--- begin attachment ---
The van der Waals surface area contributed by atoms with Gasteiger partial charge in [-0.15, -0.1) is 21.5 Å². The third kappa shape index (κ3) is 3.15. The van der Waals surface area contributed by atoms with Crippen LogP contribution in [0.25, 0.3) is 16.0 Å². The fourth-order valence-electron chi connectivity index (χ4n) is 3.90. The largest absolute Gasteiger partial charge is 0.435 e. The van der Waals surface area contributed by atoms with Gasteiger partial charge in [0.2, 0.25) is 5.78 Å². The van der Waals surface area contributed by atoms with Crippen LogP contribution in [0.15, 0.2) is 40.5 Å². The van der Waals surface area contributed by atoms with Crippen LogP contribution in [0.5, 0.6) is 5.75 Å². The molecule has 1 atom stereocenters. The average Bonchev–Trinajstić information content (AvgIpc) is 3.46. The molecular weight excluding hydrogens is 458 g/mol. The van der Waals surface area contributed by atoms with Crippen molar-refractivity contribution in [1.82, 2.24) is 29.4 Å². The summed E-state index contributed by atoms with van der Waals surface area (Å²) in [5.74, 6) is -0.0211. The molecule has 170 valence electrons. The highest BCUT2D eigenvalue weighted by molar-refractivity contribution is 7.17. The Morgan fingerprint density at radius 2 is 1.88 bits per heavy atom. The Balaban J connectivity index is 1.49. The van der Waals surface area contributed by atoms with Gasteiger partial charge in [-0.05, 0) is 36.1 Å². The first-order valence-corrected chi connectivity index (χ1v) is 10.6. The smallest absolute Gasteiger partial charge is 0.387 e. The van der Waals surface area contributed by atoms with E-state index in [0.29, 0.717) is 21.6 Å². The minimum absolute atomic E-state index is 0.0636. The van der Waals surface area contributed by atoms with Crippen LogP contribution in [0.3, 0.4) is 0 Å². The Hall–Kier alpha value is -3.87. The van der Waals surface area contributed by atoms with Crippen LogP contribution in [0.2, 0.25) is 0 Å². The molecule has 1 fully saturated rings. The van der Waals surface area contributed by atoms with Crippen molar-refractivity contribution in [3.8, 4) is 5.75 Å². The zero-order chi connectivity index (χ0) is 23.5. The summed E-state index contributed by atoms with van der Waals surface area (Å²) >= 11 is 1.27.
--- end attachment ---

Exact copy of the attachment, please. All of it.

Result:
The van der Waals surface area contributed by atoms with Gasteiger partial charge in [-0.15, -0.1) is 21.5 Å². The third kappa shape index (κ3) is 3.15. The van der Waals surface area contributed by atoms with Crippen LogP contribution in [0.25, 0.3) is 16.0 Å². The fourth-order valence-electron chi connectivity index (χ4n) is 3.90. The largest absolute Gasteiger partial charge is 0.435 e. The van der Waals surface area contributed by atoms with Gasteiger partial charge in [0.2, 0.25) is 5.78 Å². The van der Waals surface area contributed by atoms with Crippen LogP contribution in [0.15, 0.2) is 40.5 Å². The van der Waals surface area contributed by atoms with Crippen LogP contribution in [0.5, 0.6) is 5.75 Å². The molecule has 1 atom stereocenters. The average Bonchev–Trinajstić information content (AvgIpc) is 3.46. The molecular weight excluding hydrogens is 458 g/mol. The van der Waals surface area contributed by atoms with Crippen molar-refractivity contribution in [1.82, 2.24) is 29.4 Å². The summed E-state index contributed by atoms with van der Waals surface area (Å²) in [5.74, 6) is -0.0211. The molecule has 170 valence electrons. The highest BCUT2D eigenvalue weighted by molar-refractivity contribution is 7.17. The Morgan fingerprint density at radius 2 is 1.88 bits per heavy atom. The Balaban J connectivity index is 1.49. The van der Waals surface area contributed by atoms with Gasteiger partial charge in [-0.05, 0) is 36.1 Å². The first-order valence-corrected chi connectivity index (χ1v) is 10.6. The smallest absolute Gasteiger partial charge is 0.387 e. The van der Waals surface area contributed by atoms with E-state index in [0.29, 0.717) is 21.6 Å². The minimum absolute atomic E-state index is 0.0636. The van der Waals surface area contributed by atoms with Crippen LogP contribution in [0.3, 0.4) is 0 Å². The Hall–Kier alpha value is -3.87. The van der Waals surface area contributed by atoms with Crippen LogP contribution in [0.2, 0.25) is 0 Å². The molecule has 1 fully saturated rings. The van der Waals surface area contributed by atoms with Crippen molar-refractivity contribution in [3.8, 4) is 5.75 Å². The zero-order chi connectivity index (χ0) is 23.5. The summed E-state index contributed by atoms with van der Waals surface area (Å²) >= 11 is 1.27.